The Williams Sisters Go Down in Paris

Serena and Venus Williams lost at the French Open today. One of those losses was surprising but the other was pretty shocking.

Serena Williams is the leading vote getter in our poll asking who will win the French Open this year. Curiously, Jelena Jankovic is second and Ana Ivanovic third. Didn’t Ana get to the final last year? Weren’t people watching? Now Serena is gone and so is her sister Venus.

Serena lost to Katarina Srebotnik. Srebotnik doesn’t have much of a serve and she doesn’t have enough power to play toe to toe with Serena, but she has an all court game and is also the number four ranked doubles player in the world. And she’s a very smart cookie.

When Serena did make her way to the net, Srebotnik hit behind her or passed her. Srebotnik purposely hit drop shots to get Serena moving forward because she knew that Serena’s footwork suffers on clay. After exchanging early breaks, Serena was serving at 3-3 when she sent Srebotnik scrambling with a huge forehand. Serena stumbled instead of sliding into Srebotnik’s response and that gave Srebotnik enough time to run around her forehand and unload a winner.

That’s a good example of the importance of footwork on the slippery stuff. Serena should have won that point and she should have won the match but she kept slipping up, so to speak. Serena lost that game to go down a break and in the next game, she got caught moving too slowly back to the baseline. Meanwhile, Srebotnik pulled off a fantastic lunge volley on a dipping ball that was tailing away from her – did I say that she’s the number four doubles player in the world? – and Serena got caught out of position on the baseline yet again to go down 3-5 in the set.

Can Serena win the French Open these days? When she won her French Open title in 2002, she played Mary Pierce and Jennifer Capriati in the quarterfinals and semifinals, and her sister Venus in the final. That was three rounds of power tennis players she plowed through but now it’s a different story. Since 2002, she’s lost to Justine Henin twice and last year, Henin knocked her out of the last three slams of the year. Henin is, uh, I mean, was, the quintessential all court player with just enough power to handle Serena.

But Justine’s not here anymore so who can compete with Serena, the only one left who’s actually won this tournament? Serena is 1-0 over Ivanovic though they’ve never played on clay and she’s 3-3 with Jankovic and they’ve never played on clay either. Serena is 5-2 over Maria Sharapova and 4-1 over Svetlana Kuznetsova with a win over both players in their only clay court match.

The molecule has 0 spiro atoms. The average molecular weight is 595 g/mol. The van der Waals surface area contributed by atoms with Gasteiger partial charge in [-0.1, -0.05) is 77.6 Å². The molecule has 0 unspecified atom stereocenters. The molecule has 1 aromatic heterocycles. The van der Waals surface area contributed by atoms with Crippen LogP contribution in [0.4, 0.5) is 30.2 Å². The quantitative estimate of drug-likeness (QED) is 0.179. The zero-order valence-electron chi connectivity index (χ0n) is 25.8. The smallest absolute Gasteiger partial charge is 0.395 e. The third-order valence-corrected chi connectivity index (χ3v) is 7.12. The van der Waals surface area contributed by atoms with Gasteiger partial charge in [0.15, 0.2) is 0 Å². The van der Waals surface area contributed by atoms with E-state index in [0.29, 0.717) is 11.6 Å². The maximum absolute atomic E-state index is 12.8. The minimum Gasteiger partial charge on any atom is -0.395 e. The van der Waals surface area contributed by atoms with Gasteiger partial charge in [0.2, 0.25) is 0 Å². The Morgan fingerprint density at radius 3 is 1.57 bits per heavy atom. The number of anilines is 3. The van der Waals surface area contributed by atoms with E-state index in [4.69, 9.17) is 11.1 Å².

The answer is that only Serena can beat herself and she did a pretty good job of it today. I’m trying to figure out whether her footwork has worsened or whether she was just having a bad day. She’s bigger than she used to be and that does make it harder to change directions on slippery surfaces. She hasn’t gone past the quarterfinals here since 2003 and though she did win a clay court title in Charleston earlier this year, it was on that green stuff, not the red stuff, and it was her first clay title since her French Open title.

So yeah, I’m gonna say that Serena’s movement is worse on clay than it used to be and that doesn’t bode well for a title here.

Srebotnik was serving for the first set at 5-4 when, again, Serena had her on the run. Again she lost the point when she sent a crucial backhand volley long because she didn’t get her feet set. Srebotnik meanwhile was coming up with more great shots. She went almost to her knees to dig out a Serena forehand, and I don’t know if I’ve ever seen this before, she got off such a good shot from that position that she followed it to the net and finished the point off with a volley.

Serena’s footwork threw everything else off. She hit two easy volleys into the net and then hit a drop shot on break point that put her down 4-5 in the second set. Srebotnik won the match 6-4, 6-4, and Serena looked a bit shocked at the postmatch media session. She looked down at her lap in between questions and her voice faltered.

I think Serena’s got a pretty good shot at the hard court slam titles but time may be running out for the clay version.

I’d actually forgotten that Venus was here. She’s had health problems since last year – anemia is the closest explanation I’ve heard, and I thought she’d skipped Paris. She’s averaging about one tournament per month this year, though she did play Rome as a runup to the French Open, so we can hardly expect much out of her with that playing schedule.

And she’s only gone as far as the semifinals in one tournament, a Tier II event in Bangalore which was underpopulated because everyone else was taking a rest week before Indian Wells. Today, she went out to Flavia Pennetta, a clay court specialist who’s never been past the third round here and has never won a Tier I title. Third round is a bit early for Venus to go out but the only time she went past the quarterfinals was 2002 when she lost to her sister in the final.

The loss wasn’t surprising but Venus’ passiveness was. The match went well past 9 pm and Bud Collins, who was sitting courtside, said he was having trouble seeing. Venus had lost the first set 5-7 and was down a break in the second set but never said a word or shot a dirty look at the chair umpire. When both players returned to the court for Pennetta to serve at 4-3, the crowd cheered because they were surprised to find out that they’d see more tennis.

No word from Venus yet about her state of mind but she looked like she just wanted it all to be over.

Improbably enough, Robby Ginepri is the only U.S. player left in the draw after taking out Igor Andreev. Ginepri now shares a coach with Roger Federer in Jose Higueras. Federer can only hope that Higueras is as helpful to his clay court game as he has been to Ginepri’s.